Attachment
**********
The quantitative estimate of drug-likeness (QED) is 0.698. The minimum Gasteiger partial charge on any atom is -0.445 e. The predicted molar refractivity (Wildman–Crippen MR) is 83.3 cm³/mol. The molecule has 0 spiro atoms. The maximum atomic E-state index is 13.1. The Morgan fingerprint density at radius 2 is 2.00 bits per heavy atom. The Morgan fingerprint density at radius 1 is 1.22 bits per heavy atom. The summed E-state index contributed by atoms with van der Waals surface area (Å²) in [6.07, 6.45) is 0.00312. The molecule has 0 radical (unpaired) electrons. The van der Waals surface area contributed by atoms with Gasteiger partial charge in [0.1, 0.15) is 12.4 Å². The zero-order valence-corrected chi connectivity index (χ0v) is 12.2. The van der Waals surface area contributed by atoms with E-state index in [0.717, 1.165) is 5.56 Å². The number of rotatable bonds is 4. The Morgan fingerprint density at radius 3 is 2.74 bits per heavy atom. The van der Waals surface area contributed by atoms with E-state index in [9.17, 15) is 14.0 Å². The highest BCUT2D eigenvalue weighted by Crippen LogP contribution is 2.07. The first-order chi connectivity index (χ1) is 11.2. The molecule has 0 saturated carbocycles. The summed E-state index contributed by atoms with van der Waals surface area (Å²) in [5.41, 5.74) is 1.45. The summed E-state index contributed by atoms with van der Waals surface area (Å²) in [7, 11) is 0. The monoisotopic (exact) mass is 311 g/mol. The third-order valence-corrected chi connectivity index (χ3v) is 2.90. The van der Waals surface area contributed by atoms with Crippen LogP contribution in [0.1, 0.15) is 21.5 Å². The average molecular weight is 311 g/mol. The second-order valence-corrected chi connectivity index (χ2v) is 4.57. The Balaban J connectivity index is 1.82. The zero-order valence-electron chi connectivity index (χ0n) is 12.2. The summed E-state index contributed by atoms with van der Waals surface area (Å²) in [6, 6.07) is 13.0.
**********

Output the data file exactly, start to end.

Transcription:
The quantitative estimate of drug-likeness (QED) is 0.698. The minimum Gasteiger partial charge on any atom is -0.445 e. The predicted molar refractivity (Wildman–Crippen MR) is 83.3 cm³/mol. The molecule has 0 spiro atoms. The maximum atomic E-state index is 13.1. The Morgan fingerprint density at radius 2 is 2.00 bits per heavy atom. The Morgan fingerprint density at radius 1 is 1.22 bits per heavy atom. The summed E-state index contributed by atoms with van der Waals surface area (Å²) in [6.07, 6.45) is 0.00312. The molecule has 0 radical (unpaired) electrons. The van der Waals surface area contributed by atoms with Gasteiger partial charge in [0.1, 0.15) is 12.4 Å². The zero-order valence-corrected chi connectivity index (χ0v) is 12.2. The van der Waals surface area contributed by atoms with E-state index in [0.717, 1.165) is 5.56 Å². The number of rotatable bonds is 4. The Morgan fingerprint density at radius 3 is 2.74 bits per heavy atom. The van der Waals surface area contributed by atoms with E-state index in [9.17, 15) is 14.0 Å². The highest BCUT2D eigenvalue weighted by Crippen LogP contribution is 2.07. The first-order chi connectivity index (χ1) is 11.2. The molecule has 0 saturated carbocycles. The summed E-state index contributed by atoms with van der Waals surface area (Å²) in [5.41, 5.74) is 1.45. The summed E-state index contributed by atoms with van der Waals surface area (Å²) in [7, 11) is 0. The monoisotopic (exact) mass is 311 g/mol. The third-order valence-corrected chi connectivity index (χ3v) is 2.90. The van der Waals surface area contributed by atoms with Crippen LogP contribution in [0.1, 0.15) is 21.5 Å². The average molecular weight is 311 g/mol. The second-order valence-corrected chi connectivity index (χ2v) is 4.57. The Balaban J connectivity index is 1.82. The zero-order valence-electron chi connectivity index (χ0n) is 12.2. The summed E-state index contributed by atoms with van der Waals surface area (Å²) in [6, 6.07) is 13.0.